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Esquire
Wednesday, June 6th, 2007
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Are We Rome?: The Fall of an Empire and the Fate of America

by Cullen Murphy

Are We Rome?

A review by Tim Heffernan

In this age of military and cultural conflict, it's no surprise that pundits on both sides of the political fence say the answer is a simple yes. (We're either a civilizing democracy, the Right's take, or a brutalizing imperium, the Left's.) A new book, Are We Rome?, by Cullen Murphy, former editor of the Atlantic, offers a more nuanced and convincing view. It's true, he writes, that there are many similarities between our empire and Caesar's. Yet the American national character and Rome's couldn't be more different. And that, Murphy argues, will be the key to avoiding Rome's fate. Here's a crib sheet on how the two empires stack up.

Governments begin to fail when they lose sight of all that's going on under their watch. Rome got too big physically; we've become too complex operationally. Or, to use Murphy's taut phrase, "Bureaucracy is the new geography."

Rome sought ever-increasing military might, a goal that emptied the treasuries and led military affairs to define the purpose of the Roman government -- exactly what Eisenhower was talking about when he warned of the military-industrial complex.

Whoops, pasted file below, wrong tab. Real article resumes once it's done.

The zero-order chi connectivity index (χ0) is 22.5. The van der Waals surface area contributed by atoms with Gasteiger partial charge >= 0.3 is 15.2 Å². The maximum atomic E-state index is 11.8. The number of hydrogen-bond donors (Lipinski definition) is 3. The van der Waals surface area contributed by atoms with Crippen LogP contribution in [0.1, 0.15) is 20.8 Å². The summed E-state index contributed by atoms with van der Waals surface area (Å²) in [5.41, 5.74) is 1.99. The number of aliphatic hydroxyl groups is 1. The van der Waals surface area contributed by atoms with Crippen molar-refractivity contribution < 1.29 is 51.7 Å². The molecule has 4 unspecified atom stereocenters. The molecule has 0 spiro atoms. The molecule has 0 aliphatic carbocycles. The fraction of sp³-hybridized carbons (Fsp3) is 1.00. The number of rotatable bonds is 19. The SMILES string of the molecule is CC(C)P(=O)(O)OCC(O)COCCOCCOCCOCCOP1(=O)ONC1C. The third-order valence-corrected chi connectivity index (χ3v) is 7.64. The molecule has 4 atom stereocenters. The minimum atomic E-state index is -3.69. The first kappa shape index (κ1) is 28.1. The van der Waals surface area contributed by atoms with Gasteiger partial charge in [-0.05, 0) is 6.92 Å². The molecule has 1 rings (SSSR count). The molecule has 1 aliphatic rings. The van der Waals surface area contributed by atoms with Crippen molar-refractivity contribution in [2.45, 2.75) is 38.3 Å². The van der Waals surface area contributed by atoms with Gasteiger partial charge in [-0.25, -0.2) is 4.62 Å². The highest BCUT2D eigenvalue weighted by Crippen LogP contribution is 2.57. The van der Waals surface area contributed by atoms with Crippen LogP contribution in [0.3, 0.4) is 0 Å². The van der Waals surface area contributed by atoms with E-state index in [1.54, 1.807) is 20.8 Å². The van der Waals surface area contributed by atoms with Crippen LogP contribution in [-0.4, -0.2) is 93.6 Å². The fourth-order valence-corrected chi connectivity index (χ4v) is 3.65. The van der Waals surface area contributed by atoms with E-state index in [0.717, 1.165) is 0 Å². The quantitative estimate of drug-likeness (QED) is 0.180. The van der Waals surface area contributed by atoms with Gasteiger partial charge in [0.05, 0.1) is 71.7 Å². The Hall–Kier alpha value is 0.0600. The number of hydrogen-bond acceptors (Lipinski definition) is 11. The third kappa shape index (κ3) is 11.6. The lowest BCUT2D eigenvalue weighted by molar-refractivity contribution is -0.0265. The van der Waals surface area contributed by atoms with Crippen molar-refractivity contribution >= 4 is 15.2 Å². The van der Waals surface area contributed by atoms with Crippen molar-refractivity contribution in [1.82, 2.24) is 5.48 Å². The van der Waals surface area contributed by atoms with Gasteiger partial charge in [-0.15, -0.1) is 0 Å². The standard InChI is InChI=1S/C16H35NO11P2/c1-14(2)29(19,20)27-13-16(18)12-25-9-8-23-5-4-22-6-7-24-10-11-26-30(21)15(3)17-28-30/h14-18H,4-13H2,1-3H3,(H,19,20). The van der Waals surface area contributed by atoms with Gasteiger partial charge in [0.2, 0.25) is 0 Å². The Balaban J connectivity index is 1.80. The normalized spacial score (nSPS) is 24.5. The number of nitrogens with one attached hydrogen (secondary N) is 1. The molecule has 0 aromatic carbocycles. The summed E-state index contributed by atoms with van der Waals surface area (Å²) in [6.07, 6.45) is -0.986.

For a superpower to defend its interests, it has to succeed everywhere; for a smaller enemy to advance its own, it can succeed anywhere. Rome learned this in A.D. 9, when a barbarian victory in Germany set off a crisis in Rome. We learned this in a rice paddy in...well, no, we didn't.

For the most part, Rome's borders were porous; culture and commerce flowed across them and mingled. It was only when the capital itself felt threatened by distant migrations that the guard towers went up. War, bankruptcy, and collapse soon followed.

Certain that they were fated to eternal earthly success, the Romans didn't welcome outsiders -- and didn't notice that the outsiders had outpaced them until it was too late. Whatever the similarities between them and us, this isn't one of them. At least not all of us. Yet.


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